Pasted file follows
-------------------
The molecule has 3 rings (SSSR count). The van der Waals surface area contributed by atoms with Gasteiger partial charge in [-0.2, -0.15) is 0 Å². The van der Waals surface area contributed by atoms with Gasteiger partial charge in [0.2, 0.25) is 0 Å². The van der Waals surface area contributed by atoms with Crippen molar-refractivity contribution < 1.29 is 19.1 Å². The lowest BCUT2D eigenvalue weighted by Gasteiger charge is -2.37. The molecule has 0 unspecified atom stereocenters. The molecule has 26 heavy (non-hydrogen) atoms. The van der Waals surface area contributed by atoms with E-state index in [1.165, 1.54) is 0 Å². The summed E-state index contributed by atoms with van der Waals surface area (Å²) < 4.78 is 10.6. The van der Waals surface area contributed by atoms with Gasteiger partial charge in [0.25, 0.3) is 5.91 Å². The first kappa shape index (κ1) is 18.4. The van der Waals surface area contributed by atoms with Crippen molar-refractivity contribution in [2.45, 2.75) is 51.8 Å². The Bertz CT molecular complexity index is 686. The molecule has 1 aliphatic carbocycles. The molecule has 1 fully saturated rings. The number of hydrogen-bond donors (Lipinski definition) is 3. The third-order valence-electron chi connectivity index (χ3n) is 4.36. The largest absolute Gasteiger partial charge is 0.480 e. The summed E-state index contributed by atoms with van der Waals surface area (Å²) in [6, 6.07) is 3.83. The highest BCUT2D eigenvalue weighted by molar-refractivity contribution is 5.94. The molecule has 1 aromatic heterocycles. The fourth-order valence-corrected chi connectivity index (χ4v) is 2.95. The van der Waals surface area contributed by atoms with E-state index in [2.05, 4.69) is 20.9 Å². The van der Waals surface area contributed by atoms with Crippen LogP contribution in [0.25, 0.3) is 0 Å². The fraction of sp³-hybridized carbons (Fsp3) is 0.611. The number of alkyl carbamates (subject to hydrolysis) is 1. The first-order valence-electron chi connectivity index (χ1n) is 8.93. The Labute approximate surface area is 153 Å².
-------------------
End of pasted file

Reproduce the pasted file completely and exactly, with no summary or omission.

The molecule has 3 rings (SSSR count). The van der Waals surface area contributed by atoms with Gasteiger partial charge in [-0.2, -0.15) is 0 Å². The van der Waals surface area contributed by atoms with Gasteiger partial charge in [0.2, 0.25) is 0 Å². The van der Waals surface area contributed by atoms with Crippen molar-refractivity contribution < 1.29 is 19.1 Å². The lowest BCUT2D eigenvalue weighted by Gasteiger charge is -2.37. The molecule has 0 unspecified atom stereocenters. The molecule has 26 heavy (non-hydrogen) atoms. The van der Waals surface area contributed by atoms with E-state index in [1.165, 1.54) is 0 Å². The summed E-state index contributed by atoms with van der Waals surface area (Å²) < 4.78 is 10.6. The van der Waals surface area contributed by atoms with Gasteiger partial charge in [0.25, 0.3) is 5.91 Å². The first kappa shape index (κ1) is 18.4. The van der Waals surface area contributed by atoms with Crippen molar-refractivity contribution in [2.45, 2.75) is 51.8 Å². The Bertz CT molecular complexity index is 686. The molecule has 1 aliphatic carbocycles. The molecule has 1 fully saturated rings. The number of hydrogen-bond donors (Lipinski definition) is 3. The third-order valence-electron chi connectivity index (χ3n) is 4.36. The largest absolute Gasteiger partial charge is 0.480 e. The summed E-state index contributed by atoms with van der Waals surface area (Å²) in [6, 6.07) is 3.83. The highest BCUT2D eigenvalue weighted by molar-refractivity contribution is 5.94. The molecule has 1 aromatic heterocycles. The fourth-order valence-corrected chi connectivity index (χ4v) is 2.95. The van der Waals surface area contributed by atoms with E-state index in [2.05, 4.69) is 20.9 Å². The van der Waals surface area contributed by atoms with Crippen LogP contribution in [0.25, 0.3) is 0 Å². The fraction of sp³-hybridized carbons (Fsp3) is 0.611. The number of alkyl carbamates (subject to hydrolysis) is 1. The first-order valence-electron chi connectivity index (χ1n) is 8.93. The Labute approximate surface area is 153 Å².